Relax, Grammar Pedant. Everything You Know Is Wrong

Relax, Grammar Pedant. Everything You Know Is Wrong

Rules are rules, and they exist for a reason. They create order and minimize uncertainty. They are necessary because nothing would work without them. But some people don’t seem to understand that.

They don’t understand why it’s bad to split your infinitives, or why you shouldn’t start a sentence with a conjunction, or why you can’t end it with a preposition. Some people just don’t care. Some people just want to watch the world burn, fuelled by the misuse of “good” for “well,” and “while” for “though.” But if the world really depends on people adhering to those strict and sometimes obscure grammar rules, it might as well burn. Because all of the pedantic rules mentioned above are wrong. Forget everything you know, grammar pedant, because it’s all a lie.

Okay, so maybe the world won’t burn, and maybe not everything you know about grammar is a lie. A lot of it might be, though. Some grammar rules are simply myths with little to no basis in how the language is actually used. Other grammar rules aren’t applicable across the whole spectrum of English subtypes and dialects. And there are rules with so many exceptions that they probably shouldn’t be called rules.

Take the myth about ending sentences with a preposition, for example. We know exactly who to blame for this little superstition. John Dryden, a seventeenth-century British poet, was the person who came up with this “rule.” Robert Lowth, a bishop in the Church of England and a composer of prescriptive grammar textbooks, is often blamed for perpetuating the myth, but in fact he said quite clearly that avoiding a sentence-ending preposition is a matter of style, not grammar. Why did Dryden and Lowth do this? Well, they were men of their time, and in their time it was very popular to force English to follow the the rules of another language. That other language was, you guessed it, Latin. It’s true, you can’t end a sentence with a preposition in Latin. But it’s a common and correct construction in English.

The prohibition against splitting infinitives is another one that seems to have sprung from a fondness for applying Latin grammar rules to English. In English, splitting an infinitive means inserting an adverb between “to” and the uninflected form of a verb (e.g., “to boldly go”). Latin doesn’t have split infinitives because in Latin an infinitive is a single word. But in English, rigidly avoiding split infinitives can change the meaning of your sentence or make it more difficult to understand. So go ahead and split an infinitive when you need to, Latin be damned.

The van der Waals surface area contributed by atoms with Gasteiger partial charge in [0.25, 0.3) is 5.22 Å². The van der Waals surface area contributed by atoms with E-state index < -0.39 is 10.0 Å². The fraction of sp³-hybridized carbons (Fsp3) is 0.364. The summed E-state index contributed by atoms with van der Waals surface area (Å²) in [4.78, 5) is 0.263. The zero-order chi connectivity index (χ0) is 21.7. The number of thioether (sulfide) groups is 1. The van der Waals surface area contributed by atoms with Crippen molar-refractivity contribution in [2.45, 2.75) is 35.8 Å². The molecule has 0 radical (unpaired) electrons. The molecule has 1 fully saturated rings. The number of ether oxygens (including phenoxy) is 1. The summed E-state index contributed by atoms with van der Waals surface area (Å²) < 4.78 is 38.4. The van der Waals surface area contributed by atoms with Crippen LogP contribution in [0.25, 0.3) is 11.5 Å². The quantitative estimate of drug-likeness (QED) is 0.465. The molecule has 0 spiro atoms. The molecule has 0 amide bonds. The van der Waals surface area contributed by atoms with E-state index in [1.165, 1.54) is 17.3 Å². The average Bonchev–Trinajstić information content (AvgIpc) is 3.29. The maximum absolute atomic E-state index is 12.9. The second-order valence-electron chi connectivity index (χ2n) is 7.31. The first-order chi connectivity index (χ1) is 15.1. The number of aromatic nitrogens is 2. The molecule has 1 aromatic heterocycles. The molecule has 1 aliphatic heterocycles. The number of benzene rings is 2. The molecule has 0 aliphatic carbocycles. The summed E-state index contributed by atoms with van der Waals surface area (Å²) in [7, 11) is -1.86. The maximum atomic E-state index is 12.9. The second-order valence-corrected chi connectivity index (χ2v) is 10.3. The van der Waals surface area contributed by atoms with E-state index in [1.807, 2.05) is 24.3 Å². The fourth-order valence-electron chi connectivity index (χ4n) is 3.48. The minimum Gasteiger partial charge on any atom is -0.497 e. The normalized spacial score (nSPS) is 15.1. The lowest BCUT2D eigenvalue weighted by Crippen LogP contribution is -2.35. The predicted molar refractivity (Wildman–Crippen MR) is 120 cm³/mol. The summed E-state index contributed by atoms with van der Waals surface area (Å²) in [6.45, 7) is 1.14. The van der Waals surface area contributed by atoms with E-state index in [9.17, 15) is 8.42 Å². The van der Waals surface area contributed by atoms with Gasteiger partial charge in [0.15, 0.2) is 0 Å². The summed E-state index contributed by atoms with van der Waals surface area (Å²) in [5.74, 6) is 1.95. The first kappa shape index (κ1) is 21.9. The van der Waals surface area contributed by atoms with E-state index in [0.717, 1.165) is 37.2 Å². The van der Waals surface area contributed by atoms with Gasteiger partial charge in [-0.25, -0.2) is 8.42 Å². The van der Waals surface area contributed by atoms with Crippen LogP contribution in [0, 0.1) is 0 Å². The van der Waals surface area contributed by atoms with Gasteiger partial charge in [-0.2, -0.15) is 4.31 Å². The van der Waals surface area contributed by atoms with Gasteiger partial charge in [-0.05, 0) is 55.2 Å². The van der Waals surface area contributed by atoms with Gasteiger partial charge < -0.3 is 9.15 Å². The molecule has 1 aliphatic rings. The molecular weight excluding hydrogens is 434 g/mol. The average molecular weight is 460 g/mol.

Another of these hobgoblins is the supposed rule that you can’t start a sentence with a conjunction. Starting too many sentences with conjunctions will make your writing awkward, for sure, but never doing it? It’s overkill. Conjunctions glue the elements of your writing together. These elements might be words or clauses. But they can also be sentences.

The rules governing the use of “that” and “which” are also a bit shaky. The rule says that we should use “that” for restrictive relative clauses and save “which” for nonrestrictive relative clauses. This rule is sort of half-true, because using “that” for nonrestrictive relative clauses does sound a bit awkward. But the part of the rule that says you can’t use “which” for restrictive relative clauses is, well, not a good rule. You can do it, and there are situations when it’s the only choice you can make.

The point is that you shouldn’t blindly follow every prescriptive rule you come across without a second thought. Following these rules in formal writing and speaking might do you some good—people believe they’re true, remember—but in your everyday communication, you don’t have to worry about splitting infinitives or starting sentences with conjunctions. You can sometimes even let your modifiers dangle.

There are plenty of real rules to worry about, after all. Do you know the proper order of adjectives, for example? You probably wouldn’t be able to recite it off the top of your head, but if you use more than one adjective to describe something, you will intuitively arrange them in a way that just sounds good. You will say that something is big or small before you say which color it is. You will say that something is new or old before you say it’s French or British or Ugandan. There are plenty of rules you use you’re not even aware of. So relax, grammar pedant. Sit back, grab some marshmallows, and enjoy the fire if you think it’s there.

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